Updated March 2, 2020

Content breaking design is a critical issue for us content strategists. One of the goals of content strategy is to make meaning out of content BEFORE the design process begins (if possible) so that you don’t end up with the problem described so well by Charlie Peverett here:

And when does a ‘content person’ get involved? Usually at what is, effectively, the last minute. When the lorem ipsem (that placeholder copy that’s just stuck there by a designer) needs to be magically transformed into sparkling, all-singing all-dancing ‘copy’. At this point you’d be better off with an alchemist than a writer.

So, how do you avoid that huge old mess? In other words:

How can content strategists inform designers to know what to expect so they can move ahead with design?

One of the best ways to do this is a page spec. A page spec gives the designer the “specifications” for what should be on the page. And your specs should include keywords and character counts. In this way, you may give the designer the room to create more interesting templates.

So, what does a page spec look like?

Really, it can be a list, diagram, etc.  But, it needs to be a document that summarizes :

  • All the different sections of the site
  • Types of content that each section holds
  • Description of the different types of content each page will have on it

For example:

About Us Section

  1. This section will encompass the following six pages: X, X, X, etc…
  2. Each page must have the following elements:
    • Three paragraphs no more than 250 words each
    • Two ad holder spaces
    • Two award graphics
    • A picture placeholder
  3. Headlines should hug content
  4. Social media icons should be clearly visible
  5. A print this icon is necessary

Why moving is such a pain in the ass

I know this is an oversimplification of an important idea, but I do think it’s important for us, as a community of content strategists, to talk about best practices for solving problems. After all, when we’re moving, we don’t call a furniture company and say, “I need to move.” We call and say, “I need to move a four-bedroom house with basement, living room and dining room furniture about 250 miles away–would you like more specifics?” Then we label the boxes so the movers can put the stuff into the right room.  And then, we unpack and decorate our new home with stuff from our old home, trying to figure out how it all fits together.  A messy process, indeed.

Content & Web Design: Working Hand-in-Hand

If I asked you to build me a house, what would be the questions you would ask before you began planning?

Let’s hope: How many people will live in your house? What is your budget? How large is the land? How many bathrooms do you want? How many kitchens do you want? Oh right, just 1 kitchen, usually.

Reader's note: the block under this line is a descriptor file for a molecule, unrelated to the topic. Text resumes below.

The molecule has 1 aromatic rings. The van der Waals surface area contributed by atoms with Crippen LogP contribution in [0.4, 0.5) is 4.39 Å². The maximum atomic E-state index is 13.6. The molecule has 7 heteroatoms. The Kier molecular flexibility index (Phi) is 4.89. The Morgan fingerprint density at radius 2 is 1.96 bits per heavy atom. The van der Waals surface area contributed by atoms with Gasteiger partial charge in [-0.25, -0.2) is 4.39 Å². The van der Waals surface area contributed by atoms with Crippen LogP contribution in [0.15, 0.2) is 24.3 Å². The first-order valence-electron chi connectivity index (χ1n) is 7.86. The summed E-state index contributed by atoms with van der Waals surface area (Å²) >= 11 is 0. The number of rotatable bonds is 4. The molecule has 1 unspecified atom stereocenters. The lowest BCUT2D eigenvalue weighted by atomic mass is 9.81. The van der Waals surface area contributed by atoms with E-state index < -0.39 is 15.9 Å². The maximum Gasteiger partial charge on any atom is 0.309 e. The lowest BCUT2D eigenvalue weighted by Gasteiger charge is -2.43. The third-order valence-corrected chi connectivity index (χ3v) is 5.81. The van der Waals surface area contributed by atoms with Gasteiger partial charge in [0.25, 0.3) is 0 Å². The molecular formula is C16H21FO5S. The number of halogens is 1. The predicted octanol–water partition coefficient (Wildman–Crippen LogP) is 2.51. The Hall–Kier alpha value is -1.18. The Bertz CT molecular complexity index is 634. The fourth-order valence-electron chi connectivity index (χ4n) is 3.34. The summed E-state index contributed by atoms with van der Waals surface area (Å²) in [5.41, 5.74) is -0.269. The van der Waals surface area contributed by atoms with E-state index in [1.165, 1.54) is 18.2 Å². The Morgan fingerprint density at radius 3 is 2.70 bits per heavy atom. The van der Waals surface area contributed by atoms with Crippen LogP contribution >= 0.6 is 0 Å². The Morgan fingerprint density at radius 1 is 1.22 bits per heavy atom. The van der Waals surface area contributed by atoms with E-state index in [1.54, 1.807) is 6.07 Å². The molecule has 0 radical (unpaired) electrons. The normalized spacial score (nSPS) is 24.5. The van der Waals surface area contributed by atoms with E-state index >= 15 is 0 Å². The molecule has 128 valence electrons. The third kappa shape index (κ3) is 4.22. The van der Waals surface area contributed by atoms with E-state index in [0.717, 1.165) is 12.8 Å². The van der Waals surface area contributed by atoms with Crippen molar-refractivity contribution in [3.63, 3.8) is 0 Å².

If I asked you to buy me a car, what would you ask me?

Let’s hope: What kind of car do you need? Are you looking for a mini, subcompact (what does this mean, anyway?), compact, large, van, RV? How many people will you be transporting on a regular basis? What is your budget? Is the cost of gas important to you? Do you like the feel of a racecar underneath your fingertips? Do you prefer leather or fabric seats?

If I asked you to build me a website, what would you ask me?

Let’s hope: What do your users need to do? What kind of content do you have? How often do people come to the site? What is the primary function of the site to them? What is the primary function of the site to you?

Let’s keep hoping, because as we all know, that isn’t typically what happens. Instead, I find many Web professionals asking these questions:

  • What color do you want it to be?
  • Is it content management system driven?
  • How many pages do you think it will have?
  • What do you want the home page to look like?
  • Should we include Facebook and Twitter icons?

Almost all these questions have to do with visual design. And we can’t blame the designers. The truth is, most people are visual. And they contemplate the success of something based on how it looks. See, like the entire history of the world, for proof of this concept.

But users (people who use your website) do not surf the Web looking for beautifully designed websites. On the contrary, I’ve seen them hang out on the ugliest website you’ve ever seen for the promise of GETTING the thing they came to the website to get.

Users come to websites for content—text, pictures, slideshows, videos, status updates, purchasing power, personal information updating and the list goes on and on.

Um…don’t we know all this already?

A potential client inspired this blog post; he told me he had found a Web design firm and now he wanted to find a writer to fix his content (I’m thinking of changing my title to digital communications fixer). I told him flat out:

“That’s backwards. First, you assess and audit your content and decide on a messaging strategy. Then you identify and collaborate with a designer.”

In the words of Margot Bloomstein, “We don’t want our content to break the design.” We need to think about the types of content that exist BEFORE we create the design. Dan Brown explains how content strategists function as a type of designer in his post, “Letter to a Content Strategist.” He does a GREAT job suggesting the intricacies of how information architects and content strategists can work together to build better websites.

We need to start urging our clients to think about their content not just as a commodity, but as the starting point, the building blocks of a website. It’s time to stop designing the car before we know how many people it has to transport. It’s time to stop building the house without knowing how many bedrooms it may need. It’s a paradigm shift in the way we think about building websites.

But, it has to be done. Because you know what they call things that are beautiful, but have no function?

Useless.

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